It is this behind the meter market where Nieto-Vázquez believes opportunities remain. He is not alone in this opinion, with Rennie agreeing opportunities remain in that sector, explaining that given the higher power costs in Mexico, businesses are driven to embrace a self-supply approach and power themselves with cheaper renewable energies. Walmart de México is one of many such companies to have taken this approach, having successfully completed the installation of a solar photovoltaic park that is to generate 20% of the energy consumed by its Aguascalientes store.
“There are still opportunities for insets – creating energy supplies directly for customers on their premises or nearby. These remain very attractive but [are] often smaller,” Rennie adds.
Analysis from the IEA in late 2020 examining global solar deployment out to 2025 found that the share of distributed applications in overall PV growth in the country was forecast to increase owing to net metering and net billing policies, while higher unsubsidised residential and commercial retail electricity prices would improve their economic attractiveness.
A solar asset manager operating in Mexico which preferred to remain unnamed says that the commercial and industrial and residential distributed generation markets are where it too sees more opportunity, with the development of utility-scale projects to “remain very challenging over the next few years”.
Whilst private PPAs remain the only alternative for utility scale projects after the cancellation of the auctions, the asset manager says that there are a number of “administrative burdens that are slowing down the implementation of private PPAs through qualified suppliers”. It adds that the regulatory uncertainty created by the current administration has changed its appetite in the sector in both the short and medium term.
However, PPAs in Mexico are becoming more popular according to Riga. The ability to provide cheap, efficient power while simultaneously boosting sustainability credentials is standing solar in good stead with commercial offtakers. More and more, Riga says, Mexican companies are realising that using renewables can help them better their relationships with customers and the communities where they operate and build a “better relationship grounded on transparency, sustainability and better business practices”.
“As it has happened in other parts of the world, companies are setting ambitious renewable energy targets to reduce emissions and improve their energy costs.”
Meanwhile, Enel Green Power’s ability to offer not only electricity generation but also risk management and in particular green certificates to companies with a +1MW electricity consumption per year is set to be one of its main growth drivers in the coming years in Mexico.
The IEA’s 2020 analysis also found that, with large consumers accounting for over 40% of electricity sales in Mexico, private renewable energy auctions and corporate PPAs are expected to drive annual additions of utility-scale solar PV during 2023-25. Overall, in its accelerated case, it expects an average of 3GW more solar capacity could be online during this time period, although this relies on more regulatory certainty for developers and rapid economic recovery for the distributed segment.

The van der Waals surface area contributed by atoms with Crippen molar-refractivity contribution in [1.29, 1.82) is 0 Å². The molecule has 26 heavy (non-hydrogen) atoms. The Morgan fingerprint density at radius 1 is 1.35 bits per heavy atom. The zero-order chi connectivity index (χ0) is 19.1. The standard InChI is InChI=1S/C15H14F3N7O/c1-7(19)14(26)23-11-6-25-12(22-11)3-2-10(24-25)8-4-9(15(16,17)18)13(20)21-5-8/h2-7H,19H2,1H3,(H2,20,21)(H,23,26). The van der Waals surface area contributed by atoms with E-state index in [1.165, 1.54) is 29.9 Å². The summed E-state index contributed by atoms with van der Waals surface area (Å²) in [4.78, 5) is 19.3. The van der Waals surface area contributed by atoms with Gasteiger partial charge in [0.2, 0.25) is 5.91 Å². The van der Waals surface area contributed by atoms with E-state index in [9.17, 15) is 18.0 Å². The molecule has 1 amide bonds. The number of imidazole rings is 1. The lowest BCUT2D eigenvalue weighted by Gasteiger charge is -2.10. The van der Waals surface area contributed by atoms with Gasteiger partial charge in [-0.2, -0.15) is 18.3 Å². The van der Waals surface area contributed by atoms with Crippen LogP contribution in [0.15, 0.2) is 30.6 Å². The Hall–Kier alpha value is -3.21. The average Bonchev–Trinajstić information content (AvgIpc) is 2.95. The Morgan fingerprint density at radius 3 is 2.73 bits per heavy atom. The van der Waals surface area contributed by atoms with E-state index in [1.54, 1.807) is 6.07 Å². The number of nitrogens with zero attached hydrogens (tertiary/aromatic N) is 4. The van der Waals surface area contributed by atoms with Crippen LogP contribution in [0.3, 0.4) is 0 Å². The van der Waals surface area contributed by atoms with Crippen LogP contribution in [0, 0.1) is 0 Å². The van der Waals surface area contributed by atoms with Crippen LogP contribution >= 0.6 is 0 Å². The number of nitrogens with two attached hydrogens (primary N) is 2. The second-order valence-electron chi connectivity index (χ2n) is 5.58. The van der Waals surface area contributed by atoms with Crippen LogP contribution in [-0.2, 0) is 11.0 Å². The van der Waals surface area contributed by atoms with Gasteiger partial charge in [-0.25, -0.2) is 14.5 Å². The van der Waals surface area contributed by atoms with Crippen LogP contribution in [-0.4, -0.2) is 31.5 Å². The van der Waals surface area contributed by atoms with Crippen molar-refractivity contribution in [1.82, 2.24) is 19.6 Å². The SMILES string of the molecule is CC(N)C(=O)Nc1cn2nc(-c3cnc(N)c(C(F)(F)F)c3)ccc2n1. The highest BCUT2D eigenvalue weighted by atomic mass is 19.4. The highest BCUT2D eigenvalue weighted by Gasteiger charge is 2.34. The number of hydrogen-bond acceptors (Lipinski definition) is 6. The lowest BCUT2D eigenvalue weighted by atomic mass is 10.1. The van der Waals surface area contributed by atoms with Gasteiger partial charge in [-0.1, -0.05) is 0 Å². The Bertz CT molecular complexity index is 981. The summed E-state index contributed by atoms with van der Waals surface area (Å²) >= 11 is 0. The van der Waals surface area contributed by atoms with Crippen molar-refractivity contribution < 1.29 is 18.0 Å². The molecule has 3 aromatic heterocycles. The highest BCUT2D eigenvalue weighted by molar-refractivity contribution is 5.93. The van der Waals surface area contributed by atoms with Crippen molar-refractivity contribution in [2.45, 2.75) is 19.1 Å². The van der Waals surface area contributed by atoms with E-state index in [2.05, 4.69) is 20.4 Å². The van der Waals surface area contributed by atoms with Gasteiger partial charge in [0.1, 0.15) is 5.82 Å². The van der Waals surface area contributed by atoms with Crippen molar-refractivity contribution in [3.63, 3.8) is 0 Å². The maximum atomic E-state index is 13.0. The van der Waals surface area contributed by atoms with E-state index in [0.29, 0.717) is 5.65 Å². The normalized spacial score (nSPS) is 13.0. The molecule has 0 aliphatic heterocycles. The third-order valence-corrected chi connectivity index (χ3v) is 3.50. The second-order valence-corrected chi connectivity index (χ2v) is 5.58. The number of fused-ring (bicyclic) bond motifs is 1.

Embracing the multiple opportunities
In its main case, it expects 1.5GW of utility-scale solar to come online over 2021, 0.2GW of commercial and 0.1GW of residential. In 2022, it expects 0.9GW of utility-scale, another 0.2GW of commercial and another 0.1GW of residential.
While forecasts can attempt to put a quantitative figure on the future for solar in Mexico, the question remains at to whether these scenarios will come true and what could be done to enable the market to continue to flourish. In 2020, the country fell further down EY’s Renewable Energy Country Attractiveness Index (RECAI) from 25th to 33rd spot, with this being largely as a result of the policy uncertainty. However, that doesn’t mean it can’t become a more attractive market once again. Rennie says that many countries are creating durable, long lasting specific policies and regulatory frameworks to encourage renewables, continuing that Mexico has been as high as 6th in the RECAI “due to the scale of opportunity, as well as public auctions to stimulate the market – these are the areas that Mexico needs to work on”.
Indeed, it seems the viewpoint of the developers on the ground is that the recent uncertainty is simply a hurdle in the road and not a full blockade. Riga says that both Enel Green Power’s partners and nearly every company it has spoken to sees “multiple opportunities to continue driving the adoption of renewable energy, including solar”.
This is also similar to the opinion held by Neoen, with Desrousseaux stating the developer remains positive that in the long run, the government will “see the benefits of solar energy and will allow investment to resume”. Indeed, he finished to say that even with the current political uncertainty, with Mexico having “such strong fundamentals, the very long-term future looks bright”.